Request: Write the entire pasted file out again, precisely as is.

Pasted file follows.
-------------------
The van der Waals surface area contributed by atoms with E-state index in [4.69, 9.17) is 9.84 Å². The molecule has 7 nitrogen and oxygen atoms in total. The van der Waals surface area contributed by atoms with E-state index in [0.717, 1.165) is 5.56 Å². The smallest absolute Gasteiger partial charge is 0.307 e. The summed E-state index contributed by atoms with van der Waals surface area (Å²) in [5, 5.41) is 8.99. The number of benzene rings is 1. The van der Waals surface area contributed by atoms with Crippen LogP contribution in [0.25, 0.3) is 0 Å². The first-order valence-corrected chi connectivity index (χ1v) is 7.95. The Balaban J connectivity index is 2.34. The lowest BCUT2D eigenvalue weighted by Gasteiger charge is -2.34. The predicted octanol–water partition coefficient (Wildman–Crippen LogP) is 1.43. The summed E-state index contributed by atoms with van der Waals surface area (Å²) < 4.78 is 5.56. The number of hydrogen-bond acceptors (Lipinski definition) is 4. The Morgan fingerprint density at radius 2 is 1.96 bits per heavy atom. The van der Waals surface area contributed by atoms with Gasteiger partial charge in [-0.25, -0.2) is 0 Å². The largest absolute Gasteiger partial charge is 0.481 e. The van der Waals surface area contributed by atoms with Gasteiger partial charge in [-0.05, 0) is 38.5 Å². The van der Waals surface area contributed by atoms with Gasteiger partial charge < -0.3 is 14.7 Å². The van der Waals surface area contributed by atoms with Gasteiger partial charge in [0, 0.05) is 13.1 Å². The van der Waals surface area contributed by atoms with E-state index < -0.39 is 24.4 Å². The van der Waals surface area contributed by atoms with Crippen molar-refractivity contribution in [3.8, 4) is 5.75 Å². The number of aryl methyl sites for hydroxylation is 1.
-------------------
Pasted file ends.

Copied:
The van der Waals surface area contributed by atoms with E-state index in [4.69, 9.17) is 9.84 Å². The molecule has 7 nitrogen and oxygen atoms in total. The van der Waals surface area contributed by atoms with E-state index in [0.717, 1.165) is 5.56 Å². The smallest absolute Gasteiger partial charge is 0.307 e. The summed E-state index contributed by atoms with van der Waals surface area (Å²) in [5, 5.41) is 8.99. The number of benzene rings is 1. The van der Waals surface area contributed by atoms with Crippen LogP contribution in [0.25, 0.3) is 0 Å². The first-order valence-corrected chi connectivity index (χ1v) is 7.95. The Balaban J connectivity index is 2.34. The lowest BCUT2D eigenvalue weighted by Gasteiger charge is -2.34. The predicted octanol–water partition coefficient (Wildman–Crippen LogP) is 1.43. The summed E-state index contributed by atoms with van der Waals surface area (Å²) < 4.78 is 5.56. The number of hydrogen-bond acceptors (Lipinski definition) is 4. The Morgan fingerprint density at radius 2 is 1.96 bits per heavy atom. The van der Waals surface area contributed by atoms with Gasteiger partial charge in [-0.25, -0.2) is 0 Å². The largest absolute Gasteiger partial charge is 0.481 e. The van der Waals surface area contributed by atoms with Gasteiger partial charge in [-0.05, 0) is 38.5 Å². The van der Waals surface area contributed by atoms with Gasteiger partial charge < -0.3 is 14.7 Å². The van der Waals surface area contributed by atoms with Gasteiger partial charge in [0, 0.05) is 13.1 Å². The van der Waals surface area contributed by atoms with E-state index < -0.39 is 24.4 Å². The van der Waals surface area contributed by atoms with Crippen molar-refractivity contribution in [3.8, 4) is 5.75 Å². The number of aryl methyl sites for hydroxylation is 1.